Jean Talon, intendant of New France (baptized 8 January 1625/26 in Châlons-sur-Marne, France; died 24 November 1694 in France).
Jean Talon, intendant of New France (baptized 8 January 1625/26 in Châlons-sur-Marne, France; died 24 November 1694 in France). As “Intendant of Justice, Public order and Finances in Canada, Acadia and Newfoundland” 1665-68 and 1669-72, Talon was a determined, energetic and imaginative servant of the king and his minister, Jean-Baptiste Colbert.
Intendant of New France
This first intendant of New France was to convert a small, weak, fur-trading and missionary outpost under company rule into a profitable, well-populated royal province, capable of defending itself. To diversify the economy, Talon had the mineraland timber resources evaluated; encouraged commercial farming, domestic crafts, shipbuilding and the fishery; and established a brewery and fostered trade with the French West Indies. Almost 2,000 immigrants and disbanded soldiers were settled on the land. It was assumed that the population would increase through intermarriage with Aboriginal people who had been instructed in the religion and ways of the French, but few abandoned their culture. Talon relied on penalties against bachelors and rewards for early marriage and large families among the French for population growth.
When his dream of a territorial empire conflicted with Colbert’s desire for a compact, defensible colony, Talon obediently encouraged continuous settlement in the St Lawrence Valley and founded three villages.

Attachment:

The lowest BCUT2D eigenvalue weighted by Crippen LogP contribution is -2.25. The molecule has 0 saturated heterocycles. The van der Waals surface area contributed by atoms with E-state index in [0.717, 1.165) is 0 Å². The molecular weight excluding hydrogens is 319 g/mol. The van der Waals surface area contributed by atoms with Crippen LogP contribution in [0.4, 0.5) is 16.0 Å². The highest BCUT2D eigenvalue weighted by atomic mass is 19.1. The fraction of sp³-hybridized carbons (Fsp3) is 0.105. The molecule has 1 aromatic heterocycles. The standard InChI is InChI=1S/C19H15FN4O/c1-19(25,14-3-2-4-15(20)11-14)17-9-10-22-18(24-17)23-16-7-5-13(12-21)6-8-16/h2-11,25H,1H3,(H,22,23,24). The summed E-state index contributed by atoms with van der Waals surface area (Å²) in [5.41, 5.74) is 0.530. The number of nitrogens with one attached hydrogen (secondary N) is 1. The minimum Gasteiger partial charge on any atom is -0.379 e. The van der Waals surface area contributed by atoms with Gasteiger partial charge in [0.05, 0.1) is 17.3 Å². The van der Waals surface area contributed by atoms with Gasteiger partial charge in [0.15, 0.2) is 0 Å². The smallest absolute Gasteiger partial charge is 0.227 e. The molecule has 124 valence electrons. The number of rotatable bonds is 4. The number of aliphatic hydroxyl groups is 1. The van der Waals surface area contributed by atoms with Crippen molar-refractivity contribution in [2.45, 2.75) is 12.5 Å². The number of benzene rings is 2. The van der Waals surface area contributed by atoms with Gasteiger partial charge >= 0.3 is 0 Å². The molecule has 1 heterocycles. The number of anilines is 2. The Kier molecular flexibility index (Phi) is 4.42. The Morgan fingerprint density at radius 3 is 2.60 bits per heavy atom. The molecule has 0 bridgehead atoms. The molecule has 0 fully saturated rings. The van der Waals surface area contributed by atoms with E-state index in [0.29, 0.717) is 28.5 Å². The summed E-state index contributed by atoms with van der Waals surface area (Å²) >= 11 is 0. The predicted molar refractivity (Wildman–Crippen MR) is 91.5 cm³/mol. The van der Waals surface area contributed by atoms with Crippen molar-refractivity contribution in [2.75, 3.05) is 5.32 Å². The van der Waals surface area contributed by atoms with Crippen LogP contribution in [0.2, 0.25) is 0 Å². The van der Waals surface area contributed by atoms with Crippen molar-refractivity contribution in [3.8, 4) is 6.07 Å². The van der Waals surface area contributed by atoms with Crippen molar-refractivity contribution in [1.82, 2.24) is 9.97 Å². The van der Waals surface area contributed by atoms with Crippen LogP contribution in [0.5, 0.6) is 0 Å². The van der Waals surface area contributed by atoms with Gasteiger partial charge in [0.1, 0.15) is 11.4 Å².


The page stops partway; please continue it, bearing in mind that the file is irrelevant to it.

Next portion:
Return to France
Talon had accepted the post in Canada as a route to promotion, and in 1671 asked the king’s permission to return to France in view of “my obedience in leaving Europe for America, exposing my life to the different perils of sea and sickness … and my labours in a land as rough as this was in its beginnings.” He returned in 1672 and was appointed secretary to the king, member of the royal household and was named Count d’Orsainville.
In New France, Jean Talon’s industries, commercial agriculture and trade with the West Indies failed; for three years there was no intendant and the Crown would no longer invest large sums of money in colonial development. Talon is remembered as an industrial entrepreneur and originator of the family allowance, but his enduring legacy was the centralized, royal administrative and legal framework.